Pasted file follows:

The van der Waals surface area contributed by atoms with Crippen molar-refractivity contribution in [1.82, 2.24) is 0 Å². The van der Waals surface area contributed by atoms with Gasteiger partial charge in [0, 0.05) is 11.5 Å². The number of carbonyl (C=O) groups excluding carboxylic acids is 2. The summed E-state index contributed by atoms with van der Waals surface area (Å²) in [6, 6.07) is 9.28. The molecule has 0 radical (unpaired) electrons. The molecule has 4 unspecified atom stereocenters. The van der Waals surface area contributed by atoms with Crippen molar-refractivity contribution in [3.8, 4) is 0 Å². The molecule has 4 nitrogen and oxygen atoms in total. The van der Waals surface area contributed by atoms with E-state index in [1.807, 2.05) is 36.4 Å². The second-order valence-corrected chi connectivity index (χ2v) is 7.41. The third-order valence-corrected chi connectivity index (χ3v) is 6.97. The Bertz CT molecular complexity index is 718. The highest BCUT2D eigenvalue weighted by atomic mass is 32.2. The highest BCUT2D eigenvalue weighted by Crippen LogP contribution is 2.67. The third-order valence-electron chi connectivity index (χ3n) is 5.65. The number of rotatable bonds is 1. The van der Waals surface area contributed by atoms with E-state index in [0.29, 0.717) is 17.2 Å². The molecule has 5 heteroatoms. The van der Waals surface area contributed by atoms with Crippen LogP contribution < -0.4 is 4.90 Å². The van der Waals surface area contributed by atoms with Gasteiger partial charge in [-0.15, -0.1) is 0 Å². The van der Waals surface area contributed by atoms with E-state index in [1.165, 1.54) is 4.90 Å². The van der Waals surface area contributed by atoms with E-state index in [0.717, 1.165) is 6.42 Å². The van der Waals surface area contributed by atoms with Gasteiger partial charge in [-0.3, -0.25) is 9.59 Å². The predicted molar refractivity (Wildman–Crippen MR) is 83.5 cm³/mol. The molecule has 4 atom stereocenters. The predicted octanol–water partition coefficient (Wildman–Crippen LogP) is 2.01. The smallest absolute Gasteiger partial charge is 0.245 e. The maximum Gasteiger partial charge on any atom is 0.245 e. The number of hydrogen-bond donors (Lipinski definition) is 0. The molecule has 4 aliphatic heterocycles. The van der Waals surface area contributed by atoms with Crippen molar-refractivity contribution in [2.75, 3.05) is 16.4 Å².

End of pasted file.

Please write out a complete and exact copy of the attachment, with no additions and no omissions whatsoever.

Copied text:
The van der Waals surface area contributed by atoms with Crippen molar-refractivity contribution in [1.82, 2.24) is 0 Å². The van der Waals surface area contributed by atoms with Gasteiger partial charge in [0, 0.05) is 11.5 Å². The number of carbonyl (C=O) groups excluding carboxylic acids is 2. The summed E-state index contributed by atoms with van der Waals surface area (Å²) in [6, 6.07) is 9.28. The molecule has 0 radical (unpaired) electrons. The molecule has 4 unspecified atom stereocenters. The van der Waals surface area contributed by atoms with Crippen molar-refractivity contribution in [3.8, 4) is 0 Å². The molecule has 4 nitrogen and oxygen atoms in total. The van der Waals surface area contributed by atoms with E-state index in [1.807, 2.05) is 36.4 Å². The second-order valence-corrected chi connectivity index (χ2v) is 7.41. The third-order valence-corrected chi connectivity index (χ3v) is 6.97. The Bertz CT molecular complexity index is 718. The highest BCUT2D eigenvalue weighted by atomic mass is 32.2. The highest BCUT2D eigenvalue weighted by Crippen LogP contribution is 2.67. The third-order valence-electron chi connectivity index (χ3n) is 5.65. The number of rotatable bonds is 1. The van der Waals surface area contributed by atoms with E-state index in [0.29, 0.717) is 17.2 Å². The molecule has 5 heteroatoms. The van der Waals surface area contributed by atoms with Crippen LogP contribution < -0.4 is 4.90 Å². The van der Waals surface area contributed by atoms with Gasteiger partial charge in [-0.15, -0.1) is 0 Å². The van der Waals surface area contributed by atoms with E-state index in [1.165, 1.54) is 4.90 Å². The van der Waals surface area contributed by atoms with E-state index in [0.717, 1.165) is 6.42 Å². The van der Waals surface area contributed by atoms with Gasteiger partial charge in [-0.3, -0.25) is 9.59 Å². The predicted molar refractivity (Wildman–Crippen MR) is 83.5 cm³/mol. The molecule has 4 atom stereocenters. The predicted octanol–water partition coefficient (Wildman–Crippen LogP) is 2.01. The smallest absolute Gasteiger partial charge is 0.245 e. The maximum Gasteiger partial charge on any atom is 0.245 e. The number of hydrogen-bond donors (Lipinski definition) is 0. The molecule has 4 aliphatic heterocycles. The van der Waals surface area contributed by atoms with Crippen molar-refractivity contribution in [2.75, 3.05) is 16.4 Å².